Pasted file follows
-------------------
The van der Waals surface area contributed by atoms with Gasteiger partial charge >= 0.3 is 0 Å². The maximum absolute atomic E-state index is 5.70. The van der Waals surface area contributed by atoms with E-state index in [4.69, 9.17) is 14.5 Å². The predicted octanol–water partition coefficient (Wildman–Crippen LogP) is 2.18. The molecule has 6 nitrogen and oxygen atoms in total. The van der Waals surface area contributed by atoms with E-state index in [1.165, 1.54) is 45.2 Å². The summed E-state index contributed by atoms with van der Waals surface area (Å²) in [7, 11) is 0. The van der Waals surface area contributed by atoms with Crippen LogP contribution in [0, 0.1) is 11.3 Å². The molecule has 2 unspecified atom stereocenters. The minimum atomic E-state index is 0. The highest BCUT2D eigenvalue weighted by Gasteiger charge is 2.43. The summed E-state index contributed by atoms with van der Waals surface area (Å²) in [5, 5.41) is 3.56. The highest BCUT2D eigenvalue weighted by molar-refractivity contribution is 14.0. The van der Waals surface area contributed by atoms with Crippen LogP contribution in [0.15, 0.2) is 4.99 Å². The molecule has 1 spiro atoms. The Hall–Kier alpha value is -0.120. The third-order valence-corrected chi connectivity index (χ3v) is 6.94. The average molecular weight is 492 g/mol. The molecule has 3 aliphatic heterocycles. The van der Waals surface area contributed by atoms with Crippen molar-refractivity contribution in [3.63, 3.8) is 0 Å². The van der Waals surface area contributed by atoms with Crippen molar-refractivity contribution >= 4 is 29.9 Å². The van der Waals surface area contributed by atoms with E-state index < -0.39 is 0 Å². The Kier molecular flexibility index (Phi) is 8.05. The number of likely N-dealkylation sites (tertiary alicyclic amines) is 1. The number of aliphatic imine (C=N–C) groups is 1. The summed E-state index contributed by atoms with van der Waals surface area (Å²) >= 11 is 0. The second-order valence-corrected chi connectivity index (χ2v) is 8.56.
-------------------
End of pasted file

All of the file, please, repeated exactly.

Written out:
The van der Waals surface area contributed by atoms with Gasteiger partial charge >= 0.3 is 0 Å². The maximum absolute atomic E-state index is 5.70. The van der Waals surface area contributed by atoms with E-state index in [4.69, 9.17) is 14.5 Å². The predicted octanol–water partition coefficient (Wildman–Crippen LogP) is 2.18. The molecule has 6 nitrogen and oxygen atoms in total. The van der Waals surface area contributed by atoms with E-state index in [1.165, 1.54) is 45.2 Å². The summed E-state index contributed by atoms with van der Waals surface area (Å²) in [7, 11) is 0. The van der Waals surface area contributed by atoms with Crippen LogP contribution in [0, 0.1) is 11.3 Å². The molecule has 2 unspecified atom stereocenters. The minimum atomic E-state index is 0. The highest BCUT2D eigenvalue weighted by Gasteiger charge is 2.43. The summed E-state index contributed by atoms with van der Waals surface area (Å²) in [5, 5.41) is 3.56. The highest BCUT2D eigenvalue weighted by molar-refractivity contribution is 14.0. The van der Waals surface area contributed by atoms with Crippen LogP contribution in [0.15, 0.2) is 4.99 Å². The molecule has 1 spiro atoms. The Hall–Kier alpha value is -0.120. The third-order valence-corrected chi connectivity index (χ3v) is 6.94. The average molecular weight is 492 g/mol. The molecule has 3 aliphatic heterocycles. The van der Waals surface area contributed by atoms with Crippen molar-refractivity contribution in [3.63, 3.8) is 0 Å². The van der Waals surface area contributed by atoms with Crippen molar-refractivity contribution >= 4 is 29.9 Å². The van der Waals surface area contributed by atoms with E-state index < -0.39 is 0 Å². The Kier molecular flexibility index (Phi) is 8.05. The number of likely N-dealkylation sites (tertiary alicyclic amines) is 1. The number of aliphatic imine (C=N–C) groups is 1. The summed E-state index contributed by atoms with van der Waals surface area (Å²) >= 11 is 0. The second-order valence-corrected chi connectivity index (χ2v) is 8.56.